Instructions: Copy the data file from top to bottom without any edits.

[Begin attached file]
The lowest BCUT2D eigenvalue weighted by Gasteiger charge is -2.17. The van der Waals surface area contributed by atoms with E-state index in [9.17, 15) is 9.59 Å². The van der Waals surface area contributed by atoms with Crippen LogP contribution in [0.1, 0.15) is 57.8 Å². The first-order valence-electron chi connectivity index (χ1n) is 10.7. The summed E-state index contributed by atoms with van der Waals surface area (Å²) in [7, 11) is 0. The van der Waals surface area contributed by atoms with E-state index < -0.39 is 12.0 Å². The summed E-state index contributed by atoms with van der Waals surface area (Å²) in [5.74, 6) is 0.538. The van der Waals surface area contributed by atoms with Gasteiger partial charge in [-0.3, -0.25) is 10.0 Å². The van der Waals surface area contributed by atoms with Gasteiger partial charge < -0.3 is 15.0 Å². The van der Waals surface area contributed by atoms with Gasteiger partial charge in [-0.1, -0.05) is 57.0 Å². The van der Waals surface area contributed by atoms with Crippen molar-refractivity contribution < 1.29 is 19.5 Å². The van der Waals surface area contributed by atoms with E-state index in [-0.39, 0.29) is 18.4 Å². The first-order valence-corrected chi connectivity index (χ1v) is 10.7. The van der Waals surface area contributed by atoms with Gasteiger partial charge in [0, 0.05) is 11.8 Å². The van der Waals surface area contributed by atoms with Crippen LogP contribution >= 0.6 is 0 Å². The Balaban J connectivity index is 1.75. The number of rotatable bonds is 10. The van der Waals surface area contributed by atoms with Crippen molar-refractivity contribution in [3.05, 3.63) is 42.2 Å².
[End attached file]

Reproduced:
The lowest BCUT2D eigenvalue weighted by Gasteiger charge is -2.17. The van der Waals surface area contributed by atoms with E-state index in [9.17, 15) is 9.59 Å². The van der Waals surface area contributed by atoms with Crippen LogP contribution in [0.1, 0.15) is 57.8 Å². The first-order valence-electron chi connectivity index (χ1n) is 10.7. The summed E-state index contributed by atoms with van der Waals surface area (Å²) in [7, 11) is 0. The van der Waals surface area contributed by atoms with E-state index < -0.39 is 12.0 Å². The summed E-state index contributed by atoms with van der Waals surface area (Å²) in [5.74, 6) is 0.538. The van der Waals surface area contributed by atoms with Gasteiger partial charge in [-0.3, -0.25) is 10.0 Å². The van der Waals surface area contributed by atoms with Gasteiger partial charge < -0.3 is 15.0 Å². The van der Waals surface area contributed by atoms with Gasteiger partial charge in [-0.1, -0.05) is 57.0 Å². The van der Waals surface area contributed by atoms with Crippen molar-refractivity contribution < 1.29 is 19.5 Å². The van der Waals surface area contributed by atoms with E-state index in [-0.39, 0.29) is 18.4 Å². The first-order valence-corrected chi connectivity index (χ1v) is 10.7. The van der Waals surface area contributed by atoms with Gasteiger partial charge in [0, 0.05) is 11.8 Å². The van der Waals surface area contributed by atoms with Crippen LogP contribution >= 0.6 is 0 Å². The Balaban J connectivity index is 1.75. The number of rotatable bonds is 10. The van der Waals surface area contributed by atoms with Crippen molar-refractivity contribution in [3.05, 3.63) is 42.2 Å².